Researchers have developed a stable, wearable bio-sensor to detect diseases such as muscle fatigue, stress and dehydration using trove of medical information which normally present in human sweat.
“When the human body is subjected to strenuous exercise, there is a point at which the aerobic function of the muscles become anaerobic muscle function,” said study co-author Jenny Ulyanova of CFD Research Corporation (CFDRC).
“At this point, lactate produces a faster rate than is consumed. When this happens, knowing that these levels can be an indicator of a potentially problematic conditions such as muscle fatigue, stress and dehydration,” he added.
What distinguishes this study from other studies is the use of pure organic clean technologies. The team, in collaboration with the University of New Mexico have developed a enzyme-based sensor powered by a biofuel cell – providing a secure source of renewable energy.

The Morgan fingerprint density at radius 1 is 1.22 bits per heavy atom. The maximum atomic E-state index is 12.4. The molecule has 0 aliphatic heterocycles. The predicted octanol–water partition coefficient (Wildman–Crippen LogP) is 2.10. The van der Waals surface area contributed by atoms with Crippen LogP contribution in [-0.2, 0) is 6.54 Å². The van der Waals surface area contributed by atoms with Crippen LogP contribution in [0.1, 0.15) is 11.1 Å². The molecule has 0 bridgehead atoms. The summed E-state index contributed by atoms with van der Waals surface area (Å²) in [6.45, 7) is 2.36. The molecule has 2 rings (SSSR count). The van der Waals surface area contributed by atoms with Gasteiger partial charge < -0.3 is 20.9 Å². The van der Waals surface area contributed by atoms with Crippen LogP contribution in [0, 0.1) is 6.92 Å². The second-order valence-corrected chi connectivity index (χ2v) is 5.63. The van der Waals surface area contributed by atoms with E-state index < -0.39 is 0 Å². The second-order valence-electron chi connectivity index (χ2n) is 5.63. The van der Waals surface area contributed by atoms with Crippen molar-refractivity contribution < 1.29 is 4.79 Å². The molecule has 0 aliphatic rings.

“Biofuel cell works in this particular case, as the sensor is a device with low power device,” said Ulyanov.
“They are very good at high energy densities, but the power density is still under development. However, for low-power applications, such as this particular transmitter, it works very well,” he added in a report published in the ECS Journal of Solid State Science and Technology .
Despite the fact that the sensor is designed for soldiers in training, it can be applied to people who are active and who engage in strenuous activities.
With regard to commercial applications, the researchers believe that the device can be used as an aid for learning to control lactate changes in the same way that athletes use use heart rate monitors to see how their heart rate changes during training.